Do you fall in love hard, but fear intimacy? Are you sick of being told that you are “too sensitive”? Do you struggle to respect a less-sensitive partner? Or have you given up on love, afraid of being too sensitive or shy to endure its wounds?
Statistics show that 50 percent of what determines divorce is genetic temperament. And, if you are one of the 20 percent of people who are born highly sensitive, the risk of an unhappy relationship is especially high. Your finely tuned nervous system, which picks up on subtleties and reflects deeply, would be a romantic asset if both you and your partner understood you better. But without that understanding, your sensitivity is likely to be making your close relationships painful and complicated.
Based on Elaine N. Aron’s groundbreaking research on temperament and intimacy, The Highly Sensitive Person in Love offers practical help for highly sensitive people seeking happier, healthier romantic relationships. From low-stress fighting to sensitive sexuality, the book offers a wealth of practical advice on making the most of all personality combinations. Complete with illuminating self-tests and the results of the first survey ever done on sex and temperament, The Highly Sensitive Person in Love will help you discover a better way of living and loving.
At the end of last year, I found out that I am an HSP (Highly Sensitive Person) which has helped me in every aspect of my life. I can now understand when I am getting overwhelmed, how to understand myself, and how to improve myself and gain confidence in what I do. I know some of my readers are also HSPs or INJF (which is my Myers-Briggs Type, but is often very similar to HSP descriptions) and it really made me feel like part of a community rather than a loner.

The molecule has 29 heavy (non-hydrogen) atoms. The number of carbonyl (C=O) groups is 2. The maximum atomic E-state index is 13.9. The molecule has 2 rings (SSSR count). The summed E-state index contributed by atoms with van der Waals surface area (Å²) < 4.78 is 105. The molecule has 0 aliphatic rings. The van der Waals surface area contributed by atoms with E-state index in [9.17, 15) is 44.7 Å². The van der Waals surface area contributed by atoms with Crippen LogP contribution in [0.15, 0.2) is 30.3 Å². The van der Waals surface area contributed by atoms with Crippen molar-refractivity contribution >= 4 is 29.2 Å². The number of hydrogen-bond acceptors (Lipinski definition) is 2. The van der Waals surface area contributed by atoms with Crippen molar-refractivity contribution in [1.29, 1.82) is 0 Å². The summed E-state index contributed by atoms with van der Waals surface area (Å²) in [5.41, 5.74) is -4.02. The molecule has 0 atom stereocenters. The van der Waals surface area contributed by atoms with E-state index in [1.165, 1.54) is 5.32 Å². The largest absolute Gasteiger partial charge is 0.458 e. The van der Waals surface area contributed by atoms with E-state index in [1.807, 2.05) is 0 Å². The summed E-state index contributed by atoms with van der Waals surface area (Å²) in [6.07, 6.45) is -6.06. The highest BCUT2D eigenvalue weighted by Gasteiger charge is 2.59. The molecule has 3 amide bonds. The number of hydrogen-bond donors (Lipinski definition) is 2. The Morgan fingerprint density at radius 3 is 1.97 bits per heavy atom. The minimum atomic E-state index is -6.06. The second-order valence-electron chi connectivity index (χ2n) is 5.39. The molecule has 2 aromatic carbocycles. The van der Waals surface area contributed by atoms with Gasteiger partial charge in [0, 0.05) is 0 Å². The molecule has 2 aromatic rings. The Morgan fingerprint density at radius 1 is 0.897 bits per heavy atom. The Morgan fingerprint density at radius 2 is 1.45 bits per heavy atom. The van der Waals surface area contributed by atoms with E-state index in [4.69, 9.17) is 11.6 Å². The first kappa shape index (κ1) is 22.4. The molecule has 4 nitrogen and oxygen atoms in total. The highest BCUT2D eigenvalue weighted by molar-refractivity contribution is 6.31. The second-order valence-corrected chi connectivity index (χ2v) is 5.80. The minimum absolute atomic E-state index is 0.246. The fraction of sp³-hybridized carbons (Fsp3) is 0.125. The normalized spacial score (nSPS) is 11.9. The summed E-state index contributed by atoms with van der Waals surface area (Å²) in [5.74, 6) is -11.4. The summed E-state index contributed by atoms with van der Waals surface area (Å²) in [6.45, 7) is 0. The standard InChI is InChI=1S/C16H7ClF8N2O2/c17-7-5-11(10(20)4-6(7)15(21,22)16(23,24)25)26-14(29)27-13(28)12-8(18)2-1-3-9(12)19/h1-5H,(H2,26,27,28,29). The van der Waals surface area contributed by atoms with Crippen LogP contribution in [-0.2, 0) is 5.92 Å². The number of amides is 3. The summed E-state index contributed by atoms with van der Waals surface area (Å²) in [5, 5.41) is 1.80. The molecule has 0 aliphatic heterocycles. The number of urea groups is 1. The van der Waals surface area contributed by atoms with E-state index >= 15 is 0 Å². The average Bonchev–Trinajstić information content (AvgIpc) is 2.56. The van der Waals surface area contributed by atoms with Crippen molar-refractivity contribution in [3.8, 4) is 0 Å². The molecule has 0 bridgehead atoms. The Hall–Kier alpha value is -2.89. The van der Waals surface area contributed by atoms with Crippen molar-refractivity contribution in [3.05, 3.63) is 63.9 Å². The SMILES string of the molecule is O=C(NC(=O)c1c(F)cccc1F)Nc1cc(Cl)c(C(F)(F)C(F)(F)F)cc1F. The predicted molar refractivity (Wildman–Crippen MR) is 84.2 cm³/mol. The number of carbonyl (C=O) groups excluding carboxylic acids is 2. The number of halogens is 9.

I wrote a review about The Highly Sensitive Person and I loved that book so much that I knew I wanted to read this one as well. At the time I started reading this book, my fiancé and I were going through miscommunication (which happens often in our relationship because of the language and cultural difference, as well as the distance). I knew that there was something deeper going on and that my insecurity was affecting my relationship and wanted to delve deeper to see if my being HSP had anything to do with it.
This book gives great insight on relationships, love, commitment, self-esteem, and helps the reader look back on his or her childhood to understand how it might be affecting relationships and daily life. I really get a lot out of these kinds of books because I like to read them slowly, thinking back on my life to try to piece together some understanding of myself. However, I think if you are the type of person who seeks self-help books for practical, immediate advice or results, this book will sorely disappoint you.
Dr. Aron doesn’t so much give advice as describes the different HSPs (individuals as well as couples) who she has counseled through the years. Her main point, I think, is to show people like me who feel lost and disconnected with advice geared toward non-HSP or those who aren’t aware of the trait that we are all similar but very different and need to come to terms with our own past in order to have healthy relationships.
Parts of the book were more engaging than others, but I think it has something for every HSP (and even non-HSP who is in a relationship with an HSP). I went through the book slowly, taking my time to read and reflect. Then I would put the book down, go about my day and see where problems arose to try to tackle them head on. This book really helped me recognize ways I can prevent conflict and overcome it. Of course it hasn’t completely changed my life in one go, but most of the time Dr. Aron gives advice, she also reminds the reader that change will take time but with practice things will get easier.
The Highly Sensitive Person in Love is a great book if you are an HSP or in a relationship with an HSP (you might not know it, so take the self-test here) and you feel that some of your relationships aren’t as satisfying as you think they could or should be. After reading this, I would really love to meet up with Dr. Aron in person and tell her how much I appreciate the research she has no doubt painstakingly done to achieve such knowledge in the field of psychology.